We haven’t officially started kindergarten since Adrian is still in preschool, but he loves keeping track of his own calendar. So, this is my rough draft of our Kindergarten calendar notebook. I will add more pages and stuff when we get more into official kinder material. I used a calendar I got in the mail from Highlights Kids magazine and a few printouts from 1+1+1=1 and Our Aussie Homeschool.
On the inside cover of the notebook, I laminated and glued the year part of the Highlights Kids calendar, so he can keep track of the entire year. The first page is where he writes his name every few months so we can see how well his penmanship is coming along. As you can see, it needs a little work. lol
I made photo copies of the Highlights calendar Hidden Picture Puzzles for every month since Adrian thoroughly enjoys finding the objects. The monthly calendar is just printed off of Google Calendar, and I write in specific things we do every week that he looks forward to, the red dots on every other day are the days that he gets to feed the puffer fish. Can’t argue with the calendar!
I laminated this page. Everyday he traces the correct day of the week (at first I would just have him copy the word on a separate piece of paper, but he would get extremely frustrated, so we are using tracing for now). Both him and August think it’s hilarious that Wednesday isn’t spelled as it sounds, during calendar time they both walk around laughing “wed-nes-day!”. I personally believe that having him trace (and later write them on his own) words is a much better way of learning penmanship than to trace the letter A over and over on worksheets.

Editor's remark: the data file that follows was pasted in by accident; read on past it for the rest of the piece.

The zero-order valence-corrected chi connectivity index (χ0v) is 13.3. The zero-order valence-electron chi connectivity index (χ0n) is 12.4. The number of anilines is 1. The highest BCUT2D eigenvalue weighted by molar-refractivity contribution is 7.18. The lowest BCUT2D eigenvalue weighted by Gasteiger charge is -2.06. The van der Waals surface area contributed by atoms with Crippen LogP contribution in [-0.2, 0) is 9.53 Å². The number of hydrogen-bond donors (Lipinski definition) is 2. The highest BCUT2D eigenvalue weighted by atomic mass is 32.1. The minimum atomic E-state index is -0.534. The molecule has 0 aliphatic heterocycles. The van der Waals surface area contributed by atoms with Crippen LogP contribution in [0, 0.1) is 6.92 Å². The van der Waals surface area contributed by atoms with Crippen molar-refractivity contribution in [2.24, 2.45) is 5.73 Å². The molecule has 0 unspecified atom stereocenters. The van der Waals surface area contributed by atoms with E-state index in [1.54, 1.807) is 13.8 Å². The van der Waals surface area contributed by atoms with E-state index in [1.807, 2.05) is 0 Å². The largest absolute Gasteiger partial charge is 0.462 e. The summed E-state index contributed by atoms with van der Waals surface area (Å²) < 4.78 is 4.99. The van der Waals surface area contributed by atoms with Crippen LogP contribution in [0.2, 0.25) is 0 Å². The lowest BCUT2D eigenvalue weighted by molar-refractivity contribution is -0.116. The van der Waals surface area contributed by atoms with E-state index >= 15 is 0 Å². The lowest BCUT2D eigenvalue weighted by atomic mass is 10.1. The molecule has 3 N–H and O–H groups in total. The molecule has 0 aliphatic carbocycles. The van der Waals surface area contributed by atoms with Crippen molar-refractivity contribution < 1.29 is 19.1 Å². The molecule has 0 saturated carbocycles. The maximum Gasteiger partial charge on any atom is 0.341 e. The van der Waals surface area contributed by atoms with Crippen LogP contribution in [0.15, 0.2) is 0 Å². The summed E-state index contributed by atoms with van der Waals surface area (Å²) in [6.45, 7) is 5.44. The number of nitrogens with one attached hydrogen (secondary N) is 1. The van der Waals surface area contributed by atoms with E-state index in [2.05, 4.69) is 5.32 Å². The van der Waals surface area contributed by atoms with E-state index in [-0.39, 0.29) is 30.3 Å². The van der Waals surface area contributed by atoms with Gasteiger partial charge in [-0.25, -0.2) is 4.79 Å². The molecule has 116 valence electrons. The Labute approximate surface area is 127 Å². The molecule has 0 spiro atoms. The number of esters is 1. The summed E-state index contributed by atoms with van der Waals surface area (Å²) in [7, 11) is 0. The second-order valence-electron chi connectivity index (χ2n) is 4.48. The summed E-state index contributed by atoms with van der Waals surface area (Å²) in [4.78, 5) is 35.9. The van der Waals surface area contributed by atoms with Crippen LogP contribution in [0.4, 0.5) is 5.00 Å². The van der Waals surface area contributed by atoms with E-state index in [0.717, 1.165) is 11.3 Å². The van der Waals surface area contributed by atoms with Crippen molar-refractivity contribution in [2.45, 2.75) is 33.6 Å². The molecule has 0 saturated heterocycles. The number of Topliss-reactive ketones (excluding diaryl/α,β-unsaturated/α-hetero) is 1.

Then we have our weather chart, which we are obviously way behind on.. This helps him learn graphing, keeping track of things, and he can look back on it at the end of the month and we can discuss what the average weather was for April.
I put the colors page in there to help him recognize the spelling of color words and practice writing. I laminated this one as well and I wasn’t intending on introducing it yet, but when he noticed it in his notebook, he wanted to trace all of them. He thinks it’s funny that “white” is blank.
These letter and number tracing pages may not even be used because I don’t dig the boring, repetitive tracing of the same letter/number. Adrian can already recognize all letters and numbers up to 100+, so I think we will practice writing numbers by doing actual math problems and having him write than answers.